Smoking should be banned outside bars and restaurants to make more people quit it, says a new study.
The Royal Society for Public Health (RSPH) said that 'exclusion zones' around pubs, in parks and at the entrances to schools must be created. By reducing the 'convenience' of smoking will also prompt more people to give up.
"By reducing the prominence of smoking in public locations, particularly those visited by children, we can ensure that smoking is no longer seen as a normal or safe activity," it said.
"Instead, they should be encouraged to switch to safer sources of nicotine such as e-cigarettes. It must be renamed as 'nicotine sticks' or 'vaporizers' to distance the technology from tobacco," it added.
The organization, which represents more than 6,000 public health professionals, also said that doctors must also work harder to promote e-cigarettes, nicotine patches, gum and lozenges.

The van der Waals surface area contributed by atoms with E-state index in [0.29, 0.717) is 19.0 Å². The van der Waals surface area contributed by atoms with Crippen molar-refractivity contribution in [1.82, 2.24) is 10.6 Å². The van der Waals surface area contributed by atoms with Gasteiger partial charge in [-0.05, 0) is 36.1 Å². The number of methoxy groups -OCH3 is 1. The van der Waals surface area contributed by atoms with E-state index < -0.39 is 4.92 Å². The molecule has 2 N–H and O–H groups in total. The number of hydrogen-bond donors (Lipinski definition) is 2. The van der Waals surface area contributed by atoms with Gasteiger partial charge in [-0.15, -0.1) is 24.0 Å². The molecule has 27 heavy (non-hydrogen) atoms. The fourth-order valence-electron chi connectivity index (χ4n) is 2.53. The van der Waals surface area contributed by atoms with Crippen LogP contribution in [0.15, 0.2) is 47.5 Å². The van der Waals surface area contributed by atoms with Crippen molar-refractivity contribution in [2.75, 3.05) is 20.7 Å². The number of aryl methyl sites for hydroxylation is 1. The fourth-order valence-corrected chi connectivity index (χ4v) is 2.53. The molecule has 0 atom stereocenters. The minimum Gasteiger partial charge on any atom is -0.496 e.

The RSPH said, "nicotine by itself is not more harmful than caffeine - a fact its research suggests which is misunderstood by 90 per cent of the population. But smoking tobacco, which contains tar and other chemicals, kills 100,000 people a year in the UK."
RSPH chief executive Shirley Cramer said, "Introduction of a smoking exclusion zone around bars, restaurants and schools will further reduce the convenience of smoking, and we believe has the potential to move smokers to safer forms of nicotine, which could ultimately save many lives in the process."
The report said that more than 400,000 smokers quit in the 12 months after the indoor ban was introduced.